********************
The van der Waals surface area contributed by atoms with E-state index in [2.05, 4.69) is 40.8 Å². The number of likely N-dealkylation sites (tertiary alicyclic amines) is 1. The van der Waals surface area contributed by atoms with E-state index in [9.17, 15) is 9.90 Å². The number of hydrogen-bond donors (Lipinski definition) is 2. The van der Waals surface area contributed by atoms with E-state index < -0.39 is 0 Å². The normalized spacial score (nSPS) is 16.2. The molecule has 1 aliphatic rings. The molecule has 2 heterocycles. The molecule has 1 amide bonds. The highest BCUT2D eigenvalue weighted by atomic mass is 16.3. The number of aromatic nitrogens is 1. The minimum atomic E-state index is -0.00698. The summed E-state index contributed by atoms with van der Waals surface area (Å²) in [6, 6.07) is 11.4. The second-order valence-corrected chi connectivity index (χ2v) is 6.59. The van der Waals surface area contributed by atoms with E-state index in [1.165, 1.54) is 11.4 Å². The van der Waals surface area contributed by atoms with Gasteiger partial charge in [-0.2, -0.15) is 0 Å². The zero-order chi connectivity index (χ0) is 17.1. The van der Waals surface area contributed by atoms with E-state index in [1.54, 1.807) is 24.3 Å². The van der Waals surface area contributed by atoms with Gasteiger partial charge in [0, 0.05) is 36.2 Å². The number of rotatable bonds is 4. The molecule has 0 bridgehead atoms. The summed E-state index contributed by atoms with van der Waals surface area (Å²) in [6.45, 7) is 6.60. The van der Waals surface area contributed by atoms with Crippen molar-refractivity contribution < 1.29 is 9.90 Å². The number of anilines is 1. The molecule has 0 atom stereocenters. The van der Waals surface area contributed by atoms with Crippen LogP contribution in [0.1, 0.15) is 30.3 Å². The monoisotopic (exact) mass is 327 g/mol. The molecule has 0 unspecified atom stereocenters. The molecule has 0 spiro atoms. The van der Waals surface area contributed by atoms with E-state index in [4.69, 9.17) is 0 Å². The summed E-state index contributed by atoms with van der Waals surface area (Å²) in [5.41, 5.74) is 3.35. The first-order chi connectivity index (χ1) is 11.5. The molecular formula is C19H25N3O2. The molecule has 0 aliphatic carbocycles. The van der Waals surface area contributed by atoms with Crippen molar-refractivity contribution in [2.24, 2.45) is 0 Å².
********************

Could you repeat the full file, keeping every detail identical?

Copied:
The van der Waals surface area contributed by atoms with E-state index in [2.05, 4.69) is 40.8 Å². The number of likely N-dealkylation sites (tertiary alicyclic amines) is 1. The van der Waals surface area contributed by atoms with E-state index in [9.17, 15) is 9.90 Å². The number of hydrogen-bond donors (Lipinski definition) is 2. The van der Waals surface area contributed by atoms with E-state index < -0.39 is 0 Å². The normalized spacial score (nSPS) is 16.2. The molecule has 1 aliphatic rings. The molecule has 2 heterocycles. The molecule has 1 amide bonds. The highest BCUT2D eigenvalue weighted by atomic mass is 16.3. The number of aromatic nitrogens is 1. The minimum atomic E-state index is -0.00698. The summed E-state index contributed by atoms with van der Waals surface area (Å²) in [6, 6.07) is 11.4. The second-order valence-corrected chi connectivity index (χ2v) is 6.59. The van der Waals surface area contributed by atoms with E-state index in [1.165, 1.54) is 11.4 Å². The van der Waals surface area contributed by atoms with Gasteiger partial charge in [-0.2, -0.15) is 0 Å². The zero-order chi connectivity index (χ0) is 17.1. The van der Waals surface area contributed by atoms with E-state index in [1.54, 1.807) is 24.3 Å². The van der Waals surface area contributed by atoms with Gasteiger partial charge in [0, 0.05) is 36.2 Å². The number of rotatable bonds is 4. The molecule has 0 bridgehead atoms. The summed E-state index contributed by atoms with van der Waals surface area (Å²) in [6.45, 7) is 6.60. The van der Waals surface area contributed by atoms with Crippen molar-refractivity contribution < 1.29 is 9.90 Å². The number of anilines is 1. The molecule has 0 atom stereocenters. The van der Waals surface area contributed by atoms with Crippen LogP contribution in [0.1, 0.15) is 30.3 Å². The monoisotopic (exact) mass is 327 g/mol. The molecule has 0 unspecified atom stereocenters. The molecule has 0 spiro atoms. The van der Waals surface area contributed by atoms with E-state index in [4.69, 9.17) is 0 Å². The summed E-state index contributed by atoms with van der Waals surface area (Å²) in [5.41, 5.74) is 3.35. The first-order chi connectivity index (χ1) is 11.5. The molecular formula is C19H25N3O2. The molecule has 0 aliphatic carbocycles. The van der Waals surface area contributed by atoms with Crippen molar-refractivity contribution in [2.24, 2.45) is 0 Å².